The choice of an internal versus external candidate may rest on the prior performance of the company, its age and growth pattern, and the dynamism of the industry’s strategic environment. In larger companies, and Generally, internal candidates are likely to be favored when the organization is performing well, when the company is established and maintaining a slow but steady growth rate, and when the rate of change in the strategic environment is not fast enough to render skills and knowledge too quickly obsolete. Alternatively, external candidates are likely to be favored in companies that are performing poorly, in young companies experiencing a high rate of growth, and in organizations where greater numbers of external members sit on the board of directors. Preferences for external candidates also may occur when change rates in industry environments require rapid upgrading or refreshing of leader human capital. In typical instances, however, the circumstances of most organizations will suggest a varying mix of internal and external candidates for the range of executive positions.

External recruitment sources include executive search firms, electronic or Internet-based searches, and personal networking. In 1998 Daniel DeVries noted that executive search firms aid executive selection by facilitating the process for both potential candidates and hiring firms. Search firms will help companies define position responsibilities and corresponding candidate competencies. They will also recruit and identify candidates who best fit position characteristics. Executive search firms can help candidates understand the dynamics within the hiring company and coach them through several critical stages of the selection decision process. Many executive search firms, as well as human resource departments in major corporations, use the Internet as a source of executive recruitment. Although the canvassing of active candidates may occur through job boards, companies and search firms may use searches of company records and online directories to identify candidates who are not actively searching for new executive positions but may be approachable or persuaded to consider a position change. A third strategy of executive recruitment is for existing company executives to pursue their social networks and personal contacts for executive position candidates.

Internal executive recruitment generally rests on the succession planning and executive development programs established by companies to grow the pool of high-potential executives. If development programs are linked to the anticipated strategic considerations of the organization, they can produce a strong pool of potential candidates. Even when strategic concerns are likely to shift (as when the company operates within a dynamic organizational environment), executive development that emphasizes the ability to manage change and uses a breadth of developmental experiences can produce sizable numbers of suitable candidates.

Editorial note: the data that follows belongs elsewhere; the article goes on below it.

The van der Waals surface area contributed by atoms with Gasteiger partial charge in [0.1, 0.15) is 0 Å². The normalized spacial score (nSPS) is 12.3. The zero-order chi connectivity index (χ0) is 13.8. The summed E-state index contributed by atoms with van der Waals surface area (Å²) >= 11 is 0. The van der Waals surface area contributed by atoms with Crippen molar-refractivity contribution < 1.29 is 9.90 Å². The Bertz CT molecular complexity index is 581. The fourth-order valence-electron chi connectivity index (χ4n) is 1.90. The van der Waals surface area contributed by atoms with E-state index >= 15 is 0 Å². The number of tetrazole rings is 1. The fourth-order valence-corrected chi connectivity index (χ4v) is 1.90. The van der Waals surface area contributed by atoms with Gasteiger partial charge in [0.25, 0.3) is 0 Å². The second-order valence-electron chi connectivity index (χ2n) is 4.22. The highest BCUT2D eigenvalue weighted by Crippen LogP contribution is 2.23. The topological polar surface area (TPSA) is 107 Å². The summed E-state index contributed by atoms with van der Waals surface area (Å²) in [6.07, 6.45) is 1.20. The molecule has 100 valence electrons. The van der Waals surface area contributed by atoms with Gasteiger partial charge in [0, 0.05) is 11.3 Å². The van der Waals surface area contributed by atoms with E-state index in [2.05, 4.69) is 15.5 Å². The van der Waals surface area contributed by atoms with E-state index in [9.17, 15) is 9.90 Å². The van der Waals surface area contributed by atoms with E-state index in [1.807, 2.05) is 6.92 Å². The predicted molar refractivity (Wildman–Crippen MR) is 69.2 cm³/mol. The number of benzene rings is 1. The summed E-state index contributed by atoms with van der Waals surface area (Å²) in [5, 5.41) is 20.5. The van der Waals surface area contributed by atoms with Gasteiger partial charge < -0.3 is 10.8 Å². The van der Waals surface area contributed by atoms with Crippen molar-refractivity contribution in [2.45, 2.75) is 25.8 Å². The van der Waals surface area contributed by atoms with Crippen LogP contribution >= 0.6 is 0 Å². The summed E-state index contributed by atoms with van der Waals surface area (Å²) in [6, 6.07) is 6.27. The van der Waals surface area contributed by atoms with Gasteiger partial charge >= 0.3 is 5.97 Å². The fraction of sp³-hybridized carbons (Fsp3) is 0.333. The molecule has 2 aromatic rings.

Executive Assessment

Some strategies used to assess candidates for lower-level managerial positions have been extended to executive selection, although with limited success. For example, assessment centers, used with mixed effectiveness in lower-level managers, have been used less extensively with executives. However, research has shown ratings of managerial potential, established in part through assessment centers and structured interviews, have predicted long-term promotion levels, including to executive ranks. Executive assessment strategies have focused on identifying the candidate’s past performance effectiveness and the human capital and competencies a candidate can bring to the position. Some assessment approaches examine how well the candidate might handle simulated executive work situations.

Companies typically assess past performance effectiveness through biographical data (resumes), references, structured interviews, and, in some instances, multisource surveys and interviews (in which data come from peers, supervisors, subordinates, and self). Each of these strategies carries some strengths and weaknesses. Biographical data sources and references can exhibit a positive bias and achievement inflation. Interviews can also result in positive image management by the candidate. However, structured interviews that ask candidates to describe past critical incidents and key performance episodes have yielded more success in identifying the candidate’s displayed competencies. In her review Howard noted that multisource assessment can be more effective when source ratings are coupled with interviews conducted by executive coaches. Using measures of past displayed competencies can be problematic for executive selection, though, when strategic considerations argue for new or different sets of executive competencies.